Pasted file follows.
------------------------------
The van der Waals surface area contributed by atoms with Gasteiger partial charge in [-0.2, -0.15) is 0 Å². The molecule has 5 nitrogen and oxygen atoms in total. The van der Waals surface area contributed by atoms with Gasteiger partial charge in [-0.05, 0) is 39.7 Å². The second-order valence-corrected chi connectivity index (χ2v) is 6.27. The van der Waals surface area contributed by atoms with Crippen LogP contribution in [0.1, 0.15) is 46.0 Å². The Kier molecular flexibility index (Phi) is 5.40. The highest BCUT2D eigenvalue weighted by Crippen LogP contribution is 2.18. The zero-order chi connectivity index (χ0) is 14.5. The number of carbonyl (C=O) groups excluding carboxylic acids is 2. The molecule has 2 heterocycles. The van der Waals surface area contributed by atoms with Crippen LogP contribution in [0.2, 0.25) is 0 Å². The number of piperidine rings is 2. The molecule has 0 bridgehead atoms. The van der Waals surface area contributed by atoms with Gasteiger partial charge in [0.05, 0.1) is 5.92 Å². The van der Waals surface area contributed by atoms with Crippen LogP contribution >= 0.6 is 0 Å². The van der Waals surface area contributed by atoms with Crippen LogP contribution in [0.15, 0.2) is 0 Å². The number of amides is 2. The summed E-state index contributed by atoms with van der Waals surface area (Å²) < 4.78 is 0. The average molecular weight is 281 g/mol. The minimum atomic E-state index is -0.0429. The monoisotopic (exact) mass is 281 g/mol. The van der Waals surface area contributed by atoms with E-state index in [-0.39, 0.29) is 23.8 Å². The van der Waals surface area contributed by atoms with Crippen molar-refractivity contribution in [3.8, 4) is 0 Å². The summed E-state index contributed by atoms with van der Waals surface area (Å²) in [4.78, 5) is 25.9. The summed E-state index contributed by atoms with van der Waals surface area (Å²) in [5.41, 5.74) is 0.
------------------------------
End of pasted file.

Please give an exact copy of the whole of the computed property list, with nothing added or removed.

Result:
The van der Waals surface area contributed by atoms with Gasteiger partial charge in [-0.2, -0.15) is 0 Å². The molecule has 5 nitrogen and oxygen atoms in total. The van der Waals surface area contributed by atoms with Gasteiger partial charge in [-0.05, 0) is 39.7 Å². The second-order valence-corrected chi connectivity index (χ2v) is 6.27. The van der Waals surface area contributed by atoms with Crippen LogP contribution in [0.1, 0.15) is 46.0 Å². The Kier molecular flexibility index (Phi) is 5.40. The highest BCUT2D eigenvalue weighted by Crippen LogP contribution is 2.18. The zero-order chi connectivity index (χ0) is 14.5. The number of carbonyl (C=O) groups excluding carboxylic acids is 2. The molecule has 2 heterocycles. The van der Waals surface area contributed by atoms with Crippen LogP contribution in [0.2, 0.25) is 0 Å². The number of piperidine rings is 2. The molecule has 0 bridgehead atoms. The van der Waals surface area contributed by atoms with Gasteiger partial charge in [0.05, 0.1) is 5.92 Å². The van der Waals surface area contributed by atoms with Crippen LogP contribution >= 0.6 is 0 Å². The van der Waals surface area contributed by atoms with Crippen LogP contribution in [0.15, 0.2) is 0 Å². The number of amides is 2. The summed E-state index contributed by atoms with van der Waals surface area (Å²) < 4.78 is 0. The average molecular weight is 281 g/mol. The minimum atomic E-state index is -0.0429. The monoisotopic (exact) mass is 281 g/mol. The van der Waals surface area contributed by atoms with E-state index in [-0.39, 0.29) is 23.8 Å². The van der Waals surface area contributed by atoms with Crippen molar-refractivity contribution in [3.8, 4) is 0 Å². The summed E-state index contributed by atoms with van der Waals surface area (Å²) in [4.78, 5) is 25.9. The summed E-state index contributed by atoms with van der Waals surface area (Å²) in [5.41, 5.74) is 0.